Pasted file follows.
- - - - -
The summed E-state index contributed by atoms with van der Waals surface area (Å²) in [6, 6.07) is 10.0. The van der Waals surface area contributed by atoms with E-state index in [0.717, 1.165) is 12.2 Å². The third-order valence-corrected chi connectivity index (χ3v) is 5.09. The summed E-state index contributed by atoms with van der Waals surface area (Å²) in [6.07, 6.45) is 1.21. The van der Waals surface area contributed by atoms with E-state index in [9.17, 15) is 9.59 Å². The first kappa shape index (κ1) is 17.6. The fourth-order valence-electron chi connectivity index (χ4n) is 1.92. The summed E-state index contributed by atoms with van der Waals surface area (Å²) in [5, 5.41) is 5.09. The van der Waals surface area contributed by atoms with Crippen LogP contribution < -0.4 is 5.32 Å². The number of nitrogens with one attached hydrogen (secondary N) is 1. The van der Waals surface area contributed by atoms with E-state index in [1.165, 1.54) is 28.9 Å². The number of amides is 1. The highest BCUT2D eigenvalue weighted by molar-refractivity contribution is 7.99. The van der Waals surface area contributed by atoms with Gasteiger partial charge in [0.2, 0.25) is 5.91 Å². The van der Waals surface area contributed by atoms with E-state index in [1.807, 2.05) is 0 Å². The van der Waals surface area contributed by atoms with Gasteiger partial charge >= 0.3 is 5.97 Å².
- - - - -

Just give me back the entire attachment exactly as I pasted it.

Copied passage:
The summed E-state index contributed by atoms with van der Waals surface area (Å²) in [6, 6.07) is 10.0. The van der Waals surface area contributed by atoms with E-state index in [0.717, 1.165) is 12.2 Å². The third-order valence-corrected chi connectivity index (χ3v) is 5.09. The summed E-state index contributed by atoms with van der Waals surface area (Å²) in [6.07, 6.45) is 1.21. The van der Waals surface area contributed by atoms with E-state index in [9.17, 15) is 9.59 Å². The first kappa shape index (κ1) is 17.6. The fourth-order valence-electron chi connectivity index (χ4n) is 1.92. The summed E-state index contributed by atoms with van der Waals surface area (Å²) in [5, 5.41) is 5.09. The van der Waals surface area contributed by atoms with Crippen LogP contribution < -0.4 is 5.32 Å². The number of nitrogens with one attached hydrogen (secondary N) is 1. The van der Waals surface area contributed by atoms with E-state index in [1.165, 1.54) is 28.9 Å². The number of amides is 1. The highest BCUT2D eigenvalue weighted by molar-refractivity contribution is 7.99. The van der Waals surface area contributed by atoms with Gasteiger partial charge in [0.2, 0.25) is 5.91 Å². The van der Waals surface area contributed by atoms with E-state index in [1.807, 2.05) is 0 Å². The van der Waals surface area contributed by atoms with Gasteiger partial charge >= 0.3 is 5.97 Å².